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Basket Case 3: The Progeny (1991)

Synapse Films
Blu-ray Disc Released: 8/9/2016

All Ratings out of



Review by Mike Long, Posted on 7/25/2016

1982's Basket Case put New York auteur Frank Henenlotter on the cult-movie map, as this twisted, sleazy monster romp through a pre-Disney Time Square made him an instant hit with the gore crowd. However, it would be six years before Henenlotter delivered another film, but 1988's Brain Damage was certainly worth the wait, as it's a drug allegory like none other. He followed this with 1990's Frankenhooker, which represented a departure for Henenlotter. While it certainly had a grotesque story, it focused more on humor and cartoonish make-up effects. This focus continued with Basket Case 2, a movie which somehow had the same characters as Basket Case, but a completely different tone. Where would Henenlotter go with Basket Case 3: The Progeny?

Basket Case 3: The Progeny opens not long after the event of Basket Case 2. Feeling that her house of “freaks” is in danger of being revealed and concerned about Eve’s (Denise Coop) pregnancy, Granny Ruth (Annie Ross) packs up everyone into a school bus and drives them to Georgia. There, they seek refuge with Ruth’s old friend, Hal (Dan Biggers), who also has experience working with freaks. Hal’s son, Little Hal (Jim O’Doherty), is also special and has a talent for building things. On the way into town, Duane (Kevin Van Hentenryck), who has been placed in a strait-jacket by Ruth, meets Opal (Tina Louise Hilbert), the sheriff’s (Gil Roper) daughter. Once at Hal’s, Eve, who was impregnated by Duane’s deformed brother, goes into labor and delivers a dozen little Belial’s. Meanwhile, Duane is able to escape and seeks help from Opal. However, this move will expose the freaks and begin a war with the locals.

At first glance, Basket Case 2 and Basket Case 3 look as if they may be a set of sequels which were shot back-to-back. But, in reality, they were shot about two years apart. When you watch the two movies in one sitting, the differences really jump out. As stated in my review for Basket Case 2, that movie has an overall cheap look, especially with the sets. Also, the visuals were a bit drab. Basket Case 3 has a much slicker look. Perhaps this has to do with the fact that the production got out of New York City and moved to Georgia (and this was years before everything was shot in Georgia). This means that we get actual exterior locations and practical interior locales. (If the house used here was a set, it’s light years past Basket Case 2.) As we’ll discuss in a moment, the image is an improvement as well.

As for the film itself, this third film is almost a carbon copy of the second movie. Once again, we have Granny Ruth and her family of “freaks” hiding out in a large house, and again, they are threatened by an outside force -- In 2, it was the press, here it is the police. Again, we have Duane finding himself torn between his loyalty to his brother Belial and a woman. Again, we have Belial killing people. The movie also continues the bizarre humor which surfaced in the last film, especially in the truly oddball birthing scene, which juxtaposes a truly gross sequence with...I’m not kidding...a stand-up routine from Little Hal. Other than the baby Belials, the only truly new thing introduced in Basket Case 3 is something which shows up in the finale, which I actually won’t reveal, but it’s something that doesn’t really fit with the series, but is actually kind of cool.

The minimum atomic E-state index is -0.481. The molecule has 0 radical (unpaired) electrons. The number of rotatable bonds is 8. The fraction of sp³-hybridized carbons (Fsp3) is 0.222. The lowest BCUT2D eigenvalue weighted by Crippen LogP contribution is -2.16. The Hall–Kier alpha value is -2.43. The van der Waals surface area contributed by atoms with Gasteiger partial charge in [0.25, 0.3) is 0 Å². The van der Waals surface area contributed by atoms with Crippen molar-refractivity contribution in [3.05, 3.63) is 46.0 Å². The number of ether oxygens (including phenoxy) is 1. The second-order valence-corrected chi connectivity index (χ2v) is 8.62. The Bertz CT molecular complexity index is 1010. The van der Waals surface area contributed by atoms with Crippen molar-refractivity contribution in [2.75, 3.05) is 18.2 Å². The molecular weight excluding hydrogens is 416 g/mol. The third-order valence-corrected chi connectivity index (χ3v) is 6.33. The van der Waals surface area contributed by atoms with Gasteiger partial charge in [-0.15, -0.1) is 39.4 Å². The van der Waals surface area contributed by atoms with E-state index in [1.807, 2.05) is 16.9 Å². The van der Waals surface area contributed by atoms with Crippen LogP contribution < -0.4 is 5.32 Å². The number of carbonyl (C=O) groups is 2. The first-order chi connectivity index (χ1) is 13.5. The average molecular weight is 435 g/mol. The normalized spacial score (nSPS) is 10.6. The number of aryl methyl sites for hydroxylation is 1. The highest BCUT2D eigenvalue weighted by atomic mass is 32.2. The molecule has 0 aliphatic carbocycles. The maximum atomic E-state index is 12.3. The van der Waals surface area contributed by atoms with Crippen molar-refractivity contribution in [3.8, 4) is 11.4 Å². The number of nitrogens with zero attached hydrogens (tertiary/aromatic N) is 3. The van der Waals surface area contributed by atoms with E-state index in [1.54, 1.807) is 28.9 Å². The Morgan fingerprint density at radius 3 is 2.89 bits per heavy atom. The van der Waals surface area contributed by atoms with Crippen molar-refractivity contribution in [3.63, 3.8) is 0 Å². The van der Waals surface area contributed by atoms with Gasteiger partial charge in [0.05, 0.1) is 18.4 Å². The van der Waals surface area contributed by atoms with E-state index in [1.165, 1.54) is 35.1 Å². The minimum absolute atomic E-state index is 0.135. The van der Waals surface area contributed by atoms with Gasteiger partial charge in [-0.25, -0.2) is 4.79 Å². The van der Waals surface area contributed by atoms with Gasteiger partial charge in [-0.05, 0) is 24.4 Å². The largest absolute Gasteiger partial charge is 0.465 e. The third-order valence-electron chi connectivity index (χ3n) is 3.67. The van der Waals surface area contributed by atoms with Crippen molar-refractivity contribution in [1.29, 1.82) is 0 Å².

So, the answer to this one is easy. Will you like Basket Case 3? If you liked Basket Case 2, you will, as they are incredibly similar. For me, I have the same issues with this film that I did with the second one. The “freaks” are still too exaggerated and the humor doesn’t always work. As noted in my review for the second film, the real motivating factor here is to observe how Frank Henenlotter, with some help from former Fangoria editor Robert Martin, made a truly crazy movie. (Although, rumor has it that he wanted it to be even crazier.) Basket Case 3: The Progeny is far from perfect and will only cater to a very specific crowd, but I guarantee that you’ve never seen anything like it. (Except for Basket Case 2 that is.)

Basket Case 3: The Progeny busts out a Guinness World Record level bassinette on Blu-ray Disc courtesy of Synapse Films. The film has been letterboxed at 1.78:1 and the Disc contains an AVC 1080p HD transfer which runs at an average of 31 Mbps. The image is sharp and clear, showing only trace amounts of grain and no overt defects from the source materials. The colors look excellent here, most notably the pastels. The picture is never overly dark or bright. This should serve as an example of how a low-budget movie shot on film 25 years ago can look pretty good. The picture is a bit flat at times and there are a few moments where it goes soft. The Disc carries a DTS-HD Master Audio 2.0 track which runs at 48 kHz and an average of 1.6 Mbps. The track provides clear dialogue and sound effects. This is a satisfactory track which allows us to always hear those who are speaking and enjoy Belial's growls. The music doesn't drown out the dialogue and there is no hissing.

The lone extra on the Basket Case 3: The Progeny Blu-ray Disc is a THEATRICAL TRAILER for the film.

Review Copyright 2016 by Mike Long